Social life at a distance: how to connect with friends during the COVID-19 pandemic

By Anastasia Bekker

Elm Staff Writer 

A person’s social life can be a huge part of their overall mental health. During the COVID-19 pandemic, it can be difficult to maintain that aspect of your life — here are some ideas as to how you can connect, or reconnect, with others at Washington College. 

If you want to meet your friends, the best location is the great outdoors, as open spaces are less conducive to spreading COVID-19.

There are plenty of open areas on campus to meet up with friends and keep a distance of six feet, about two arms’ lengths, between yourself and others, like on our campus green at the corner of Washington Ave and Campus Ave, which is a great spot for outdoor activities. 

According to the Centers for Disease Control and Prevention, distance should be practiced alongside wearing a mask and washing your hands frequently. Many locations have hand sanitizer dispensers available, and you should also be using soap and water often.

In the WC Contingency Planning Guide, mandated rules state that all students, staff, and faculty are required to always wear face masks or coverings, abide by on-campus COVID-19 testing protocols, and check in via the Emocha app to self-monitor any possible symptoms to attend public gatherings. 

Taking walks with your friends is an easy way to distance while still being able to talk to one another. Luckily, the College has plenty of paths that allow you to keep a safe distance apart while still being together. 

You can meet up with friends in the dining hall as well, although it’s better to meet outside than in an enclosed area. If you do meet indoors, make sure to follow the regulations laid out by the CPG on their title homepage on the WC website, and stay safe. 

Another preventative measure to practice while around others is not touching your face — avoiding putting your hands near your nose and mouth can keep any germs you’ve picked up while in public from spreading respiratory viruses. 

“COVID-19 spreads mainly among people who are in close contact — within about 6 feet — for a prolonged period,” the CDC said in an article published on their website on Nov. 17, 2020. “Spread happens when an infected person coughs, sneezes, or talks, and droplets from their mouth or nose are launched into the air and land in the mouths or noses of people nearby.”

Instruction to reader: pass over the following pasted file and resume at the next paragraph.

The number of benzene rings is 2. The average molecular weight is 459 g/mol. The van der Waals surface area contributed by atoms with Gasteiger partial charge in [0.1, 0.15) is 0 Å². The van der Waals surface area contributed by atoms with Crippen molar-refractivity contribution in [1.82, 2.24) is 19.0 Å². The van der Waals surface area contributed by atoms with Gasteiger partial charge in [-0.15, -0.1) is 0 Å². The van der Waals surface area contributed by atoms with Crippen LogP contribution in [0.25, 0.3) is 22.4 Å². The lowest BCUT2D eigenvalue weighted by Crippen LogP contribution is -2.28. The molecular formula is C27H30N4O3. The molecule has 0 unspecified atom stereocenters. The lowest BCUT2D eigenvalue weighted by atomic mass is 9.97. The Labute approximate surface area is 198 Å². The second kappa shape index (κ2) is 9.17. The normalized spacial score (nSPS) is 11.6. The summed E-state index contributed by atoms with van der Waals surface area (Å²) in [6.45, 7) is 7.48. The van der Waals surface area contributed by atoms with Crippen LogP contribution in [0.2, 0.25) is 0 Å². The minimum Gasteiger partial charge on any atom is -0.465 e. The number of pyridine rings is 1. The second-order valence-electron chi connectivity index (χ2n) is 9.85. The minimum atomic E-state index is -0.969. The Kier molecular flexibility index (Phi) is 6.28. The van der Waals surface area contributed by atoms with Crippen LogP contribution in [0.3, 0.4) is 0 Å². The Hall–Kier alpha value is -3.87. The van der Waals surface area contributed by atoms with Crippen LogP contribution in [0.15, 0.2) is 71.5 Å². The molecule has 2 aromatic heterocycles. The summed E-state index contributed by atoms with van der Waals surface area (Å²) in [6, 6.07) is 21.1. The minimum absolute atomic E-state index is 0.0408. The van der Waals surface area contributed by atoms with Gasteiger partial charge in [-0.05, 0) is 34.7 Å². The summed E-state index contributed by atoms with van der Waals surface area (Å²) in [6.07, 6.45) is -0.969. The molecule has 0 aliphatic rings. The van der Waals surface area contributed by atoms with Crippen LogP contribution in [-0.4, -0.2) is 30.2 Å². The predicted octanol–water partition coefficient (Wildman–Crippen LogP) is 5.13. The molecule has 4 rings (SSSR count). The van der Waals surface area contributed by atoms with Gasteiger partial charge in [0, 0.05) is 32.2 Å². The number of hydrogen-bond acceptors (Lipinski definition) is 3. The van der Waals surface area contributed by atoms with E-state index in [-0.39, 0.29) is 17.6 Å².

Even if you feel fine, stay safe around your friends. Those who are infected but asymptomatic can be dangerous spreaders of the virus. 

If you are symptomatic, the best thing to do is isolate until you receive negative test results. According to the CPG, if you show symptoms of COVID-19, such as high fever or chills, shortness of breath, or a loss of smell or taste, be sure to contact Health Services immediately and await the next steps for care. 

“It’s important to remember that if you have symptoms, then you should stay at home,” Joshua Barocas, an infectious disease physician at Boston Medical Center and assistant professor at Boston University of Medicine, told The Huffington Post on April 7, 2020. “Creating as much space between you and others is essential.”

If you’re looking to meet new people or find new activities, our student community is still full of clubs and organizations that can connect you to students with the same interests. Finding new groups is something that experts suggest for maintaining your social life, and not just for college students, either. WC has clubs for a wide variety of interests. If you’re looking for a club to join, the Campus Groups website has pages for all our organizations and provides an easy way to get in contact with club leaders. 

“Join a virtual book club or a volunteer effort to connect with a stranger over a shared pastime,” The New York Times reporter Katherine Cusumano said on Jan. 23. “It’s still possible,” she said about making friends and joining new social circles. 

Whether you want to meet up with old friends or find new people and experiences, there are ways to stay connected even with COVID-19 regulations. 

Spending time with people you enjoy will only make it easier to get through this strange semester — just make sure it’s done safely, to keep next semester from being just as isolated.

Featured Photo caption: While getting together with friends these days might be harder, it’s not impossible; by establishing a safe, healthy plan, you can still hang out with old and new friends alike. Photo Courtesy of Kelly Sikkema.

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